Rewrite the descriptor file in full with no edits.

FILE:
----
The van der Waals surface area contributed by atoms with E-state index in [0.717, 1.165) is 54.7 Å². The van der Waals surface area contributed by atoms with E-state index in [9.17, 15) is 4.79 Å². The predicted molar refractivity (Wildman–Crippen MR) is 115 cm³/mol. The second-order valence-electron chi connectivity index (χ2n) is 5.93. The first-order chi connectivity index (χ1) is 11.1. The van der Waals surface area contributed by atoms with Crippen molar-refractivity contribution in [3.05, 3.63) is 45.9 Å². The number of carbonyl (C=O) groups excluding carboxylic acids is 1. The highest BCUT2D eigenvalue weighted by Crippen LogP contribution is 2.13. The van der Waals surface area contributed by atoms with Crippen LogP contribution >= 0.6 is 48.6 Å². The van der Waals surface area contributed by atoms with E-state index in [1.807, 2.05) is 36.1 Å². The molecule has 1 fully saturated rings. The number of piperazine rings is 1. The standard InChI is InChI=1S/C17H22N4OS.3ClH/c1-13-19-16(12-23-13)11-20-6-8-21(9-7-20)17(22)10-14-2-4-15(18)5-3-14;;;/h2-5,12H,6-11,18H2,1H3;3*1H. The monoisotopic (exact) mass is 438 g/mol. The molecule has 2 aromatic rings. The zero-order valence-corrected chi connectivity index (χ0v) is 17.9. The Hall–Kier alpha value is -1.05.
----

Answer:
The van der Waals surface area contributed by atoms with E-state index in [0.717, 1.165) is 54.7 Å². The van der Waals surface area contributed by atoms with E-state index in [9.17, 15) is 4.79 Å². The predicted molar refractivity (Wildman–Crippen MR) is 115 cm³/mol. The second-order valence-electron chi connectivity index (χ2n) is 5.93. The first-order chi connectivity index (χ1) is 11.1. The van der Waals surface area contributed by atoms with Crippen molar-refractivity contribution in [3.05, 3.63) is 45.9 Å². The number of carbonyl (C=O) groups excluding carboxylic acids is 1. The highest BCUT2D eigenvalue weighted by Crippen LogP contribution is 2.13. The van der Waals surface area contributed by atoms with Crippen LogP contribution >= 0.6 is 48.6 Å². The van der Waals surface area contributed by atoms with E-state index in [1.807, 2.05) is 36.1 Å². The molecule has 1 fully saturated rings. The number of piperazine rings is 1. The standard InChI is InChI=1S/C17H22N4OS.3ClH/c1-13-19-16(12-23-13)11-20-6-8-21(9-7-20)17(22)10-14-2-4-15(18)5-3-14;;;/h2-5,12H,6-11,18H2,1H3;3*1H. The monoisotopic (exact) mass is 438 g/mol. The molecule has 2 aromatic rings. The zero-order valence-corrected chi connectivity index (χ0v) is 17.9. The Hall–Kier alpha value is -1.05.